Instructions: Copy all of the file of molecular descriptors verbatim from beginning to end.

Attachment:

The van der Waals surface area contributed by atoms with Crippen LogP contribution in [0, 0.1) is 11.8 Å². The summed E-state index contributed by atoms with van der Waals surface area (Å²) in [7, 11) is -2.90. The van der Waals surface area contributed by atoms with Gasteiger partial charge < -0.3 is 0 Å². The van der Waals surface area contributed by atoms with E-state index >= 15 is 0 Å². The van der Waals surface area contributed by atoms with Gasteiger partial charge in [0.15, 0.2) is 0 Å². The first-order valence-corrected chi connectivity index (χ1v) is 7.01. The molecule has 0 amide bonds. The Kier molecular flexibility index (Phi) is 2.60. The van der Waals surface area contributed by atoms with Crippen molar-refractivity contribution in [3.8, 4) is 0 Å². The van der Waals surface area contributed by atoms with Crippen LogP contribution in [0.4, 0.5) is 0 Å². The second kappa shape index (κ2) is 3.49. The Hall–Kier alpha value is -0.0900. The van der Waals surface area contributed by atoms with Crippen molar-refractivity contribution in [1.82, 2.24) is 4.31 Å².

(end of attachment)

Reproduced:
The van der Waals surface area contributed by atoms with Crippen LogP contribution in [0, 0.1) is 11.8 Å². The summed E-state index contributed by atoms with van der Waals surface area (Å²) in [7, 11) is -2.90. The van der Waals surface area contributed by atoms with Gasteiger partial charge < -0.3 is 0 Å². The van der Waals surface area contributed by atoms with E-state index >= 15 is 0 Å². The van der Waals surface area contributed by atoms with Gasteiger partial charge in [0.15, 0.2) is 0 Å². The first-order valence-corrected chi connectivity index (χ1v) is 7.01. The molecule has 0 amide bonds. The Kier molecular flexibility index (Phi) is 2.60. The van der Waals surface area contributed by atoms with Crippen molar-refractivity contribution in [3.8, 4) is 0 Å². The van der Waals surface area contributed by atoms with Crippen LogP contribution in [0.4, 0.5) is 0 Å². The second kappa shape index (κ2) is 3.49. The Hall–Kier alpha value is -0.0900. The van der Waals surface area contributed by atoms with Crippen molar-refractivity contribution in [1.82, 2.24) is 4.31 Å².